Review: ‘The River Wild’

The characters and the audience take a wild ride in The River Wild, a tense, sharply made thriller about a family held hostage during a river rafting vacation. Pic marks a career watershed for Meryl Streep, outstanding as a buff white-water rafter who has it all over the men around her.

The characters and the audience take a wild ride in The River Wild, a tense, sharply made thriller about a family held hostage during a river rafting vacation. Pic marks a career watershed for Meryl Streep, outstanding as a buff white-water rafter who has it all over the men around her.

Looking robust and glowing with healthy color, Streep is first glimpsed sculling at sunset in Boston, where her character, Gail, lives with architect hubby Tom (David Strathairn), two kids and a dog. Gail, son Roarke (Joseph Mazzello), whose 10th birthday the vacation out West is celebrating, and Fido are virtually hopping aboard their raft when Tom belatedly joins them.

Gail, who grew up amidst these spectacular mountains, used to be a river guide and knows its every twist and turn, a fact seized upon by a trio of supposed fishermen, led by the friendly Wade (Kevin Bacon), when their guide mysteriously disappears. It turns out that the pack Wade is carrying contains $250,000 that he and Terry robbed from a cattle auction. They’ve also already killed two men.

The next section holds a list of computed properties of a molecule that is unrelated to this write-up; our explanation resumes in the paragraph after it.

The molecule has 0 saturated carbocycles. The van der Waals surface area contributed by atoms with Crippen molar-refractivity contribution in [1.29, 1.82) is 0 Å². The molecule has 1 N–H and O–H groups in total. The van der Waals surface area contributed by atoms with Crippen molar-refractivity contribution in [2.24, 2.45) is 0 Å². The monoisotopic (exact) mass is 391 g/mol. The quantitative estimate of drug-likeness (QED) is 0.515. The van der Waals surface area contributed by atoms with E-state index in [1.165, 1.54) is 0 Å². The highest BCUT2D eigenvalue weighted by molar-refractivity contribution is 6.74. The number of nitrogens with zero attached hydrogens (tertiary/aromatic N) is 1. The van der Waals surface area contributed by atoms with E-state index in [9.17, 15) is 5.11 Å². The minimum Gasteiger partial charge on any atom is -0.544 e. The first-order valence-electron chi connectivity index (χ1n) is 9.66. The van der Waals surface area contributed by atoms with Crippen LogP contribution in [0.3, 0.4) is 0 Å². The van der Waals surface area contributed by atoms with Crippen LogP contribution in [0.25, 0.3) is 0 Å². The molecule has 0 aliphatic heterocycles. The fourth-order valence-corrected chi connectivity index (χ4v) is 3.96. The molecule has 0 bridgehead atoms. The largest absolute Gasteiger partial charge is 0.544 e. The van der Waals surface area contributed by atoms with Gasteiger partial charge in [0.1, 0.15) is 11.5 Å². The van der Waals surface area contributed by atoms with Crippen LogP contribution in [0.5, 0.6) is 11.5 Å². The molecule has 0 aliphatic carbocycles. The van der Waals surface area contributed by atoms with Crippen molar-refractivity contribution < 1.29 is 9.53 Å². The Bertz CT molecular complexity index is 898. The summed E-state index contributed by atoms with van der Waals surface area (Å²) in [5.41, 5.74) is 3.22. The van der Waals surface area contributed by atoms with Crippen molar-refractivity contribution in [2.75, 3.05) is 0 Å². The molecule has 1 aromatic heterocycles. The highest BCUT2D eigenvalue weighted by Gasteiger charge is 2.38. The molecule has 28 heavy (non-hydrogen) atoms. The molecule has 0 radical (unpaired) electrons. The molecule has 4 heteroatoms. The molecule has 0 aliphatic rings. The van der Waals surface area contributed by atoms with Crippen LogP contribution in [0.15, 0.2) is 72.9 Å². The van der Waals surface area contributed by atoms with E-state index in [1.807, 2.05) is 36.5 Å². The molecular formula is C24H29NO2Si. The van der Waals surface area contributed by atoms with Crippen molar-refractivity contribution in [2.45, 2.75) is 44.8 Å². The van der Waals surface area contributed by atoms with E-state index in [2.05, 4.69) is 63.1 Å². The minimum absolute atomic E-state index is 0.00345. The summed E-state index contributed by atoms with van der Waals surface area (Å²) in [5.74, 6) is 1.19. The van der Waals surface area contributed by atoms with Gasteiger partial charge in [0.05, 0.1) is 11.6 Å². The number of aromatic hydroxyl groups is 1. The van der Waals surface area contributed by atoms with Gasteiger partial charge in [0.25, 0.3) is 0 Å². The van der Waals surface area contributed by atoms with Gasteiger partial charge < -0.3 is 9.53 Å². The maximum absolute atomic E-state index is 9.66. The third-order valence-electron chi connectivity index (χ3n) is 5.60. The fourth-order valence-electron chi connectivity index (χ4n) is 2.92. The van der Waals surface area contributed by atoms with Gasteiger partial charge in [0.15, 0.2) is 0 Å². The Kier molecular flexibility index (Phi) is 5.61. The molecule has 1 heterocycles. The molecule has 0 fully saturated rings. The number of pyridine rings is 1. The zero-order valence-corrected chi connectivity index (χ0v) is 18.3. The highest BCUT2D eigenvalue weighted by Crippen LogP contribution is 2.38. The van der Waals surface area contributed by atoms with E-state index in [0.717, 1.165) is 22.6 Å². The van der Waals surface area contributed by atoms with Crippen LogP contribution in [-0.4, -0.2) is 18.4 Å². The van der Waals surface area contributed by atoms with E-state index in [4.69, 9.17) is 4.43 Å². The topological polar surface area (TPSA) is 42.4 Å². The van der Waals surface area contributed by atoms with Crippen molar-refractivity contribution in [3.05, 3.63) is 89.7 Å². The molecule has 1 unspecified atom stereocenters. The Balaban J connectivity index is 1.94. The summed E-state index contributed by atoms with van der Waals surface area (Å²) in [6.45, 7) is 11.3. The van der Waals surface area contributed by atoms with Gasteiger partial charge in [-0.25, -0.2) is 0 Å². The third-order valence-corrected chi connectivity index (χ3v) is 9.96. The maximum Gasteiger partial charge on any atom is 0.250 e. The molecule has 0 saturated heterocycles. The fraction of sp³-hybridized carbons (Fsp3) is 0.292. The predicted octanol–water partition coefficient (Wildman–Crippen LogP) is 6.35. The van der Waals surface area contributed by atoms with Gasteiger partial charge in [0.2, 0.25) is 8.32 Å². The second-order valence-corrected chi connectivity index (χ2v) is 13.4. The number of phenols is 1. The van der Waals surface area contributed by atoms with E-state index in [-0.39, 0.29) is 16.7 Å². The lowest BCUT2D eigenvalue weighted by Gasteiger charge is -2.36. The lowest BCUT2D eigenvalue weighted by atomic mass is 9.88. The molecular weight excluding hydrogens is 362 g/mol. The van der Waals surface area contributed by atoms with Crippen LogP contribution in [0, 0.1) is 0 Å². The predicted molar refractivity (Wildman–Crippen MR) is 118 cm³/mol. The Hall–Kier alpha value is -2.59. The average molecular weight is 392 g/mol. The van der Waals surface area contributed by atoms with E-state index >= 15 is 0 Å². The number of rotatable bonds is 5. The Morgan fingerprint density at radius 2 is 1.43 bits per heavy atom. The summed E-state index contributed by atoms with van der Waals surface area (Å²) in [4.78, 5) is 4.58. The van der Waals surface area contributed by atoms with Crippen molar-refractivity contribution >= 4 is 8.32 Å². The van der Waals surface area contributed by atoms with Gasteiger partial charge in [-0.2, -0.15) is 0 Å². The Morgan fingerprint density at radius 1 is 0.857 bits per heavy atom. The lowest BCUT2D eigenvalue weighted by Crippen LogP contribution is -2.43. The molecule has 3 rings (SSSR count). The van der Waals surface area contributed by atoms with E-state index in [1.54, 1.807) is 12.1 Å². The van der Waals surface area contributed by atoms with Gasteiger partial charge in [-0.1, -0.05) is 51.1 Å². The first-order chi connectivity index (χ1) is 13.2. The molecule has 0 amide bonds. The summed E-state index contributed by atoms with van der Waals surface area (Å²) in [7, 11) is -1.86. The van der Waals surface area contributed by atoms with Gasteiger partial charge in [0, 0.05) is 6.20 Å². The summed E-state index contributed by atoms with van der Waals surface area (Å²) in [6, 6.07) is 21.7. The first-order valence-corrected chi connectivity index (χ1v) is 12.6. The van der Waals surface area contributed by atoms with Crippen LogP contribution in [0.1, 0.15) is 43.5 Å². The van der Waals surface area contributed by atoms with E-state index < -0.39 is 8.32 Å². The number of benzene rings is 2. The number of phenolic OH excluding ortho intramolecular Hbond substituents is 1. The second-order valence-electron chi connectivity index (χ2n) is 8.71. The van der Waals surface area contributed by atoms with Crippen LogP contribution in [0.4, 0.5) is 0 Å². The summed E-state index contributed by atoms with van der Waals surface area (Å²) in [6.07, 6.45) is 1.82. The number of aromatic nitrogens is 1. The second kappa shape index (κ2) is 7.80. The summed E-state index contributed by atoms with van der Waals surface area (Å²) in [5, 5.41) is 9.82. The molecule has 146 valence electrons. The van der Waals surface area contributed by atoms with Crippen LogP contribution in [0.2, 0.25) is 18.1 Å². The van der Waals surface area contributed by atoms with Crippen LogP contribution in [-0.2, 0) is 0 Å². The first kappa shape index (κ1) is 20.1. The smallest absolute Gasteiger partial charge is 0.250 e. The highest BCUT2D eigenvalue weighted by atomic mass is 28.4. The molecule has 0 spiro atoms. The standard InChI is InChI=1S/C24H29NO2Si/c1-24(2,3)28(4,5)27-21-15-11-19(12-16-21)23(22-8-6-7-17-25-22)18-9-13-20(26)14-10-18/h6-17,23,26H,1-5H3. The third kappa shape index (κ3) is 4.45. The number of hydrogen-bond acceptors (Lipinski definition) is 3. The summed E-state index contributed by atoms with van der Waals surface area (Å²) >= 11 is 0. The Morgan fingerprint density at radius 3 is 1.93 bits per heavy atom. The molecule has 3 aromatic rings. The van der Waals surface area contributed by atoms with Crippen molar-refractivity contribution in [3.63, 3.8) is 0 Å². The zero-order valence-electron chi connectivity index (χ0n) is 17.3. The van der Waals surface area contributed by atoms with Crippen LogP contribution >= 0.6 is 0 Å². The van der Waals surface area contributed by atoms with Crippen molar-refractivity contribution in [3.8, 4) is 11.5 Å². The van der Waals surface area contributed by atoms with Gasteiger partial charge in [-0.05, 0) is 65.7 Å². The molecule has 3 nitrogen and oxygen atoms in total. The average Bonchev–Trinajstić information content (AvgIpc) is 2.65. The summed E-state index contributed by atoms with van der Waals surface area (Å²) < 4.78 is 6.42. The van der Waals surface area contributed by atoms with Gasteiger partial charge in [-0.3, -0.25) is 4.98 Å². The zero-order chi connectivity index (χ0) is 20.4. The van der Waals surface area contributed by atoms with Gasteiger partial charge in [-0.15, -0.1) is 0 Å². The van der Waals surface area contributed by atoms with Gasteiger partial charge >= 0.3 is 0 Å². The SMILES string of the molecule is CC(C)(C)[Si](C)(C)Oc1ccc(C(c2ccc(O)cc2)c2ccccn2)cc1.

First-time screenwriter Denis O’Neill and director Curtis Hanson tighten the screws skillfully after Wade takes charge. The cat-and-mouse game continues suspensefully until the climactic encounter with the Gauntlet rapids, where Nature effectively becomes an unknown third force in the battle of wits.

Production materials state that Streep did 90% of the rapids work herself, but film makes it look as though she did it all. Bacon proves insidiously effective as a boyish baddie, and John C. Reilly’s white trash sidekick reps the film’s most forceful reminder of its closest precursor, Deliverance.

The River Wild

Production

Turman-Foster/Universal. Director Curtis Hanson; Producer David Foster, Lawrence Turman; Screenplay Denis O'Neill; Camera Robert Elswit; Editor Joe Hutshing, David Brenner; Music Jerry Goldsmith; Art Director Bill Kenney

Crew

(Color) Widescreen. Available on VHS, DVD. Extract of a review from 1994. Running time: 111 MIN.

With

Meryl Streep Kevin Bacon David Strathairn Joseph Mazzello John C. Reilly Benjamin Bratt
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